HomeCommunity IssuesCommunity voices distrust ahead of 76er arena study release

Community voices distrust ahead of 76er arena study release

By Yunfei Liu

On its website, 76 Place, the $1.55 billion arena proposed by the Philadelphia 76ers basketball team, paints a rosy picture in blue and red: It promises to create 12,200 jobs during the construction, generate $2.3 billion in economic impact, and foster over 700 retail businesses at the heart of Philadelphia.

But their neighbors – communities in Philadelphia Chinatown –are skeptical about these numbers.

The city of Philadelphia agreed to a study about the actual impact of 76er arena which is yet to be released. Various groups, including Asian American United, professor from the University of Pennsylvania, and local businesses representatives, convened at a church to voice their concerns about this study.

After nearly two years of fervent resistance to the proposed arena, opponents have low trust in the  forthcoming report. They fear it will exaggerate the benefits of the arena while downplaying its costs and overlooking its adverse effects on local businesses, especially in Chinatown.

“Paid consultants promise big, and arenas under-deliver by about 80%.” Rashida Ng, the Chair of Undergraduate Architecture at the University of Pennsylvania, said during the news conference.

She cited the example of Capital One Arena in Washington DC, which yielded only $30 million annually instead of the projected $152 million, at the cost of their historic Chinatown and displacing 90% of residents.

The cost of 76er arena construction could be as large, according to a study conducted by Arthur Acolin, an Assistant Professor at the College of Built Environments in the University of Washington. He said the city of Philadelphia will lose $1 billion in tax revenue, due to the reduction of local small business, especially food and entertainment. The revenue generated by the 76er arena can barely offset the cost.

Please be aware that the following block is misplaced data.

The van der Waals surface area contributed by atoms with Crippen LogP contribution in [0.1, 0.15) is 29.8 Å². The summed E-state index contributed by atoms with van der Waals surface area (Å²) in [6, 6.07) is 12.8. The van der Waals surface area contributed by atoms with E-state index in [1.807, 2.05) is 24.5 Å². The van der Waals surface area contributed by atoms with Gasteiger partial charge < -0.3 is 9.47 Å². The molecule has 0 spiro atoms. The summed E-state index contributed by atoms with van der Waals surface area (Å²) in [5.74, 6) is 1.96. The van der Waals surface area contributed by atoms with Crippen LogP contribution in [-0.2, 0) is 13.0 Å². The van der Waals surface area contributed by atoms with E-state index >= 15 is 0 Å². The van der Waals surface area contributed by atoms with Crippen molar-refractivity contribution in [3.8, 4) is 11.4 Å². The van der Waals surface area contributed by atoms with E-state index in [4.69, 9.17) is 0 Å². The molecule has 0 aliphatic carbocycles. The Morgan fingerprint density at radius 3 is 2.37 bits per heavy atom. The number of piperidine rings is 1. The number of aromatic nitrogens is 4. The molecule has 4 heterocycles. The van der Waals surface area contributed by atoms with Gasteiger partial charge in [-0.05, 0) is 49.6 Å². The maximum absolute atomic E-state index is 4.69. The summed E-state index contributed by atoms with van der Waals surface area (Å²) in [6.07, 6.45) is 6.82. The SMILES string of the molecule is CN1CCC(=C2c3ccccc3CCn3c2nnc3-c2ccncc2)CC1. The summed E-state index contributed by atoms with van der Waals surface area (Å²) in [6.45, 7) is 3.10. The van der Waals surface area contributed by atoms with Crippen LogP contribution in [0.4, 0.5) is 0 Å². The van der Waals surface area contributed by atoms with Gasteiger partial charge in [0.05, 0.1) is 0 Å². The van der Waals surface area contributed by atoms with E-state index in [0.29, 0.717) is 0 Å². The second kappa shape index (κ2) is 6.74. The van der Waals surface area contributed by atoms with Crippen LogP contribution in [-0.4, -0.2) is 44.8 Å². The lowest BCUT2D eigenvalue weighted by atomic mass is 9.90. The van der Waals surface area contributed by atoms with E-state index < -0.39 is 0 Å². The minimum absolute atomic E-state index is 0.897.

AsAmNews hasn’t heard back from 76 Place or its construction partner. In its latest press release on March 7, it announced revisions to its floor plans, in order to better serve pedestrian access and traffic flow. 

However, these changes fall short of addressing the core concerns of opponents: the preservation of Chinatown and the gentrification process in the area.

“You cannot offer ‘community benefits’ that will pay for our history, our culture, our relationships, our home,” Steven Chu, President of the Chinese Restaurant Association of Greater Philadelphia, said at the event in both English and Mandarin. “After 150 years, we have earned our right to be here…We are one of the oldest neighborhoods in this city.”

In 2023, the National Trust for Historic Preservation listed Philadelphia Chinatown as one of the 11 endangered historic places, citing threats from local redevelopment exacerbating gentrification, displacement, traffic congestion, and increased living costs.

Vivian Chang, the  Executive Director of Asian American United, said their plan is to engage more communities in the city, amplifying narratives from those affected and raising public awareness.

“We pushed them back there for almost two years,” Chang said. “That’s already a really good sign, because what they wanted was to just bulldoze the community, get it done, push us over.”

AsAmNews is published by the non-profit, Asian American Media Inc. Follow us on FacebookX, InstagramTikTok and YouTube. Please consider making a tax-deductible donation to support our efforts to produce diverse content about the AAPI communities. We are supported in part by funding provided by the State of California, administered by the California State Library in partnership with the California Department of Social Services and the California Commission on Asian and Pacific Islander American Affairs as part of the Stop the Hate program. To report a hate incident or hate crime and get support, go to CA vs Hate.


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